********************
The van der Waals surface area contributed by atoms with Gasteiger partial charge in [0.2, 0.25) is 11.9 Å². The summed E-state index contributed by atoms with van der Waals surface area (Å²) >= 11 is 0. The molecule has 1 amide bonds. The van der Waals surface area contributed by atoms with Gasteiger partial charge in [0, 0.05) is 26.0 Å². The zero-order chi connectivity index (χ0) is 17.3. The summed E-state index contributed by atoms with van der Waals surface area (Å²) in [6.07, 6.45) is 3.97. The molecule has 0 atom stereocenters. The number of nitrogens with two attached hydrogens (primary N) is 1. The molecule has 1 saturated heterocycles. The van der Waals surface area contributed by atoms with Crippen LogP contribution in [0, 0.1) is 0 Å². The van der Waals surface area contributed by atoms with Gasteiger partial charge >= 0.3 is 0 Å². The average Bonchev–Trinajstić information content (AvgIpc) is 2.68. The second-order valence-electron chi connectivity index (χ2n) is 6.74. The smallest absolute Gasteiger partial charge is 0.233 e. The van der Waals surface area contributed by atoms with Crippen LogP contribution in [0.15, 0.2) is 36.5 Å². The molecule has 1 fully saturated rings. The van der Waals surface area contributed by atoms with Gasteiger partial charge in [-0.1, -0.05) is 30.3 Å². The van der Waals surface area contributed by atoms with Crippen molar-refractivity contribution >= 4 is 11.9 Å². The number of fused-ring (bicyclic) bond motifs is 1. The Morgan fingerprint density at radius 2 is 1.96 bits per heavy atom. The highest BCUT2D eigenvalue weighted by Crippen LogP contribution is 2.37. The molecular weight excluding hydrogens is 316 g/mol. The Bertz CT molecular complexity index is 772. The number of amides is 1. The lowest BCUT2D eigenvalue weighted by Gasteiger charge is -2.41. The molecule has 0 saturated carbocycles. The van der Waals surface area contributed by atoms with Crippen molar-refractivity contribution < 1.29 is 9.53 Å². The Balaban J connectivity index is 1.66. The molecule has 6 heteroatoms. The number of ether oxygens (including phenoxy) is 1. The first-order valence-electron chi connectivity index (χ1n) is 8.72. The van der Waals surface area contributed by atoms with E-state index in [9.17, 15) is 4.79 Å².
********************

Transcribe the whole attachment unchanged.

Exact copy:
The van der Waals surface area contributed by atoms with Gasteiger partial charge in [0.2, 0.25) is 11.9 Å². The summed E-state index contributed by atoms with van der Waals surface area (Å²) >= 11 is 0. The molecule has 1 amide bonds. The van der Waals surface area contributed by atoms with Gasteiger partial charge in [0, 0.05) is 26.0 Å². The zero-order chi connectivity index (χ0) is 17.3. The summed E-state index contributed by atoms with van der Waals surface area (Å²) in [6.07, 6.45) is 3.97. The molecule has 0 atom stereocenters. The number of nitrogens with two attached hydrogens (primary N) is 1. The molecule has 1 saturated heterocycles. The van der Waals surface area contributed by atoms with Crippen LogP contribution in [0, 0.1) is 0 Å². The van der Waals surface area contributed by atoms with Gasteiger partial charge >= 0.3 is 0 Å². The average Bonchev–Trinajstić information content (AvgIpc) is 2.68. The second-order valence-electron chi connectivity index (χ2n) is 6.74. The smallest absolute Gasteiger partial charge is 0.233 e. The van der Waals surface area contributed by atoms with Crippen LogP contribution in [0.15, 0.2) is 36.5 Å². The molecule has 1 fully saturated rings. The van der Waals surface area contributed by atoms with Gasteiger partial charge in [-0.1, -0.05) is 30.3 Å². The van der Waals surface area contributed by atoms with Crippen molar-refractivity contribution >= 4 is 11.9 Å². The number of fused-ring (bicyclic) bond motifs is 1. The Morgan fingerprint density at radius 2 is 1.96 bits per heavy atom. The highest BCUT2D eigenvalue weighted by Crippen LogP contribution is 2.37. The molecular weight excluding hydrogens is 316 g/mol. The Bertz CT molecular complexity index is 772. The number of amides is 1. The lowest BCUT2D eigenvalue weighted by Gasteiger charge is -2.41. The molecule has 0 saturated carbocycles. The van der Waals surface area contributed by atoms with Crippen molar-refractivity contribution < 1.29 is 9.53 Å². The Balaban J connectivity index is 1.66. The molecule has 6 heteroatoms. The number of ether oxygens (including phenoxy) is 1. The first-order valence-electron chi connectivity index (χ1n) is 8.72. The van der Waals surface area contributed by atoms with E-state index in [9.17, 15) is 4.79 Å².